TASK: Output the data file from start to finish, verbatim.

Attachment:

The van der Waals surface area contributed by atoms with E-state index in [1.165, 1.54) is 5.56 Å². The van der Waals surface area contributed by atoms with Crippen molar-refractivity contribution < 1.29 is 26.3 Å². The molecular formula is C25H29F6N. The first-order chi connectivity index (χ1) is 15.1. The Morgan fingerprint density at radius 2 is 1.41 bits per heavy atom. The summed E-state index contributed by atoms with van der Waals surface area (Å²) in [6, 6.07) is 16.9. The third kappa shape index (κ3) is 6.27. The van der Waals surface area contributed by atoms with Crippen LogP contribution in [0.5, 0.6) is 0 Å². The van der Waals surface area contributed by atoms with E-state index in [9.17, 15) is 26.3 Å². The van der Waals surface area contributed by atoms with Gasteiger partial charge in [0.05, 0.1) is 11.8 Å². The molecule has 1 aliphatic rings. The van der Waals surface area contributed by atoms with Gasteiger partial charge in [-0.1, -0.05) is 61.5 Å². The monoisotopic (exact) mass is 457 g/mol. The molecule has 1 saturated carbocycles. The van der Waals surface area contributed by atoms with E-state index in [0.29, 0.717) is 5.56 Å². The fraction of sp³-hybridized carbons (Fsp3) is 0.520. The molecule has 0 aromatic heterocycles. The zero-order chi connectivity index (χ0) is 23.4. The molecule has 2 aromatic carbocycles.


The van der Waals surface area contributed by atoms with E-state index in [1.165, 1.54) is 5.56 Å². The van der Waals surface area contributed by atoms with Crippen molar-refractivity contribution < 1.29 is 26.3 Å². The molecular formula is C25H29F6N. The first-order chi connectivity index (χ1) is 15.1. The Morgan fingerprint density at radius 2 is 1.41 bits per heavy atom. The summed E-state index contributed by atoms with van der Waals surface area (Å²) in [6, 6.07) is 16.9. The third kappa shape index (κ3) is 6.27. The van der Waals surface area contributed by atoms with Crippen LogP contribution in [0.5, 0.6) is 0 Å². The van der Waals surface area contributed by atoms with E-state index in [9.17, 15) is 26.3 Å². The van der Waals surface area contributed by atoms with Gasteiger partial charge in [0.05, 0.1) is 11.8 Å². The molecule has 1 aliphatic rings. The van der Waals surface area contributed by atoms with Gasteiger partial charge in [-0.1, -0.05) is 61.5 Å². The monoisotopic (exact) mass is 457 g/mol. The molecule has 1 saturated carbocycles. The van der Waals surface area contributed by atoms with E-state index in [0.29, 0.717) is 5.56 Å². The fraction of sp³-hybridized carbons (Fsp3) is 0.520. The molecule has 0 aromatic heterocycles. The zero-order chi connectivity index (χ0) is 23.4. The molecule has 2 aromatic carbocycles.